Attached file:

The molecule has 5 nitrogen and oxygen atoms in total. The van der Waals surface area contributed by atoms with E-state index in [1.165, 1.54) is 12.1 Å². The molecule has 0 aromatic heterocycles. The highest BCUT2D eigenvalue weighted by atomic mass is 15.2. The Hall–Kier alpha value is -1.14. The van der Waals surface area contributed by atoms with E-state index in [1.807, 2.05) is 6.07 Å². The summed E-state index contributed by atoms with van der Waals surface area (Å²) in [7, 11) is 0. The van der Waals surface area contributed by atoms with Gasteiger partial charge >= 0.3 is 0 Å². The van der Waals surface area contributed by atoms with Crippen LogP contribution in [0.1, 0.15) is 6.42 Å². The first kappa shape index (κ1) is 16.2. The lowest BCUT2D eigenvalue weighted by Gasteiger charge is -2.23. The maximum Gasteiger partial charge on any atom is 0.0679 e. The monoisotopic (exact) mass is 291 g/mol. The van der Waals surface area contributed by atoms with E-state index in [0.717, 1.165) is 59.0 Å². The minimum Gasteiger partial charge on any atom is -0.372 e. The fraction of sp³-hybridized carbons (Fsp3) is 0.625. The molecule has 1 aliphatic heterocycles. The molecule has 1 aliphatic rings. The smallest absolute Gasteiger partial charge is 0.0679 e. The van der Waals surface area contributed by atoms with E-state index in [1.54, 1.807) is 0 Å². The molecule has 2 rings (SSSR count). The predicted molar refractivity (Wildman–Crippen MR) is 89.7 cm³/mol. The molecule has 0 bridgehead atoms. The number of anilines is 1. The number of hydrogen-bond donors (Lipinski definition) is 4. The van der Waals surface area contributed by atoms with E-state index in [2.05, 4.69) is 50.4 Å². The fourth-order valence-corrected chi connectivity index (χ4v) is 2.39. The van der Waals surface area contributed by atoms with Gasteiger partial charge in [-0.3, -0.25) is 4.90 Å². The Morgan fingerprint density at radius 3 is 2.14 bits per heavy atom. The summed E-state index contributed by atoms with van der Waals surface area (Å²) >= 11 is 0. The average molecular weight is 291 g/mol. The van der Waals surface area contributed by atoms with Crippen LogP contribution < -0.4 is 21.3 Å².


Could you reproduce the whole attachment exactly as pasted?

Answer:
The molecule has 5 nitrogen and oxygen atoms in total. The van der Waals surface area contributed by atoms with E-state index in [1.165, 1.54) is 12.1 Å². The molecule has 0 aromatic heterocycles. The highest BCUT2D eigenvalue weighted by atomic mass is 15.2. The Hall–Kier alpha value is -1.14. The van der Waals surface area contributed by atoms with E-state index in [1.807, 2.05) is 6.07 Å². The summed E-state index contributed by atoms with van der Waals surface area (Å²) in [7, 11) is 0. The van der Waals surface area contributed by atoms with Gasteiger partial charge >= 0.3 is 0 Å². The van der Waals surface area contributed by atoms with Crippen LogP contribution in [0.1, 0.15) is 6.42 Å². The first kappa shape index (κ1) is 16.2. The lowest BCUT2D eigenvalue weighted by Gasteiger charge is -2.23. The maximum Gasteiger partial charge on any atom is 0.0679 e. The monoisotopic (exact) mass is 291 g/mol. The van der Waals surface area contributed by atoms with E-state index in [0.717, 1.165) is 59.0 Å². The minimum Gasteiger partial charge on any atom is -0.372 e. The fraction of sp³-hybridized carbons (Fsp3) is 0.625. The molecule has 1 aliphatic heterocycles. The molecule has 1 aliphatic rings. The smallest absolute Gasteiger partial charge is 0.0679 e. The van der Waals surface area contributed by atoms with E-state index in [1.54, 1.807) is 0 Å². The molecule has 2 rings (SSSR count). The predicted molar refractivity (Wildman–Crippen MR) is 89.7 cm³/mol. The molecule has 0 bridgehead atoms. The number of anilines is 1. The number of hydrogen-bond donors (Lipinski definition) is 4. The van der Waals surface area contributed by atoms with E-state index in [2.05, 4.69) is 50.4 Å². The fourth-order valence-corrected chi connectivity index (χ4v) is 2.39. The van der Waals surface area contributed by atoms with Gasteiger partial charge in [-0.3, -0.25) is 4.90 Å². The Morgan fingerprint density at radius 3 is 2.14 bits per heavy atom. The summed E-state index contributed by atoms with van der Waals surface area (Å²) >= 11 is 0. The average molecular weight is 291 g/mol. The van der Waals surface area contributed by atoms with Crippen LogP contribution < -0.4 is 21.3 Å².